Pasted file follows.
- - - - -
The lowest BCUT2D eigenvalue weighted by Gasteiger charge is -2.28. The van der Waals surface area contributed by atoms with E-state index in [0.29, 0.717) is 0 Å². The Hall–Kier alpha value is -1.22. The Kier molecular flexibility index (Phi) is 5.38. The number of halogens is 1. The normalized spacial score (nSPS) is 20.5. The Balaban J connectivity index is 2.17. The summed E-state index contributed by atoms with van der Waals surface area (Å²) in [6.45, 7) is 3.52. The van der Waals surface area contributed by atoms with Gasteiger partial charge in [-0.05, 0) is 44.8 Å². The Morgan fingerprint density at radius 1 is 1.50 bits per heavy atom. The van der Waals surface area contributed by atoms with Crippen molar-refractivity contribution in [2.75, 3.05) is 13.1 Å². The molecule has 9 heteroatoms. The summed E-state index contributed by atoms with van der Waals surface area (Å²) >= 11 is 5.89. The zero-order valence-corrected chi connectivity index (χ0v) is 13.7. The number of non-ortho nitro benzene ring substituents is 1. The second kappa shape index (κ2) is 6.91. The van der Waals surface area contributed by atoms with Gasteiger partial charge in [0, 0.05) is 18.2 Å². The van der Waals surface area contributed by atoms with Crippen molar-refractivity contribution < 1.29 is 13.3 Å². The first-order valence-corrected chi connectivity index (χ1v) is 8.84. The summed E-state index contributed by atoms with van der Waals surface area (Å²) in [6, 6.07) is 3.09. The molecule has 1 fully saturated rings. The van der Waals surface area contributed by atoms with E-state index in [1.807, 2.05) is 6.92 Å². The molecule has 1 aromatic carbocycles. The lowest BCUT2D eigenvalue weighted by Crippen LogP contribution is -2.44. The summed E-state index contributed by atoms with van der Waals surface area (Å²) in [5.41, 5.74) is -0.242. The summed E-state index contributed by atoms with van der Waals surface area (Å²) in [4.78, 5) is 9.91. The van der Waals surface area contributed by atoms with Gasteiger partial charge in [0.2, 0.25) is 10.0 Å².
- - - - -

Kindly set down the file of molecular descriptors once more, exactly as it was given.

The lowest BCUT2D eigenvalue weighted by Gasteiger charge is -2.28. The van der Waals surface area contributed by atoms with E-state index in [0.29, 0.717) is 0 Å². The Hall–Kier alpha value is -1.22. The Kier molecular flexibility index (Phi) is 5.38. The number of halogens is 1. The normalized spacial score (nSPS) is 20.5. The Balaban J connectivity index is 2.17. The summed E-state index contributed by atoms with van der Waals surface area (Å²) in [6.45, 7) is 3.52. The van der Waals surface area contributed by atoms with Gasteiger partial charge in [-0.05, 0) is 44.8 Å². The Morgan fingerprint density at radius 1 is 1.50 bits per heavy atom. The van der Waals surface area contributed by atoms with Crippen molar-refractivity contribution in [2.75, 3.05) is 13.1 Å². The molecule has 9 heteroatoms. The summed E-state index contributed by atoms with van der Waals surface area (Å²) >= 11 is 5.89. The zero-order valence-corrected chi connectivity index (χ0v) is 13.7. The number of non-ortho nitro benzene ring substituents is 1. The second kappa shape index (κ2) is 6.91. The van der Waals surface area contributed by atoms with Gasteiger partial charge in [0, 0.05) is 18.2 Å². The van der Waals surface area contributed by atoms with Crippen molar-refractivity contribution < 1.29 is 13.3 Å². The first-order valence-corrected chi connectivity index (χ1v) is 8.84. The summed E-state index contributed by atoms with van der Waals surface area (Å²) in [6, 6.07) is 3.09. The molecule has 1 fully saturated rings. The van der Waals surface area contributed by atoms with E-state index in [1.807, 2.05) is 6.92 Å². The molecule has 1 aromatic carbocycles. The lowest BCUT2D eigenvalue weighted by Crippen LogP contribution is -2.44. The summed E-state index contributed by atoms with van der Waals surface area (Å²) in [5.41, 5.74) is -0.242. The summed E-state index contributed by atoms with van der Waals surface area (Å²) in [4.78, 5) is 9.91. The van der Waals surface area contributed by atoms with Gasteiger partial charge in [0.2, 0.25) is 10.0 Å².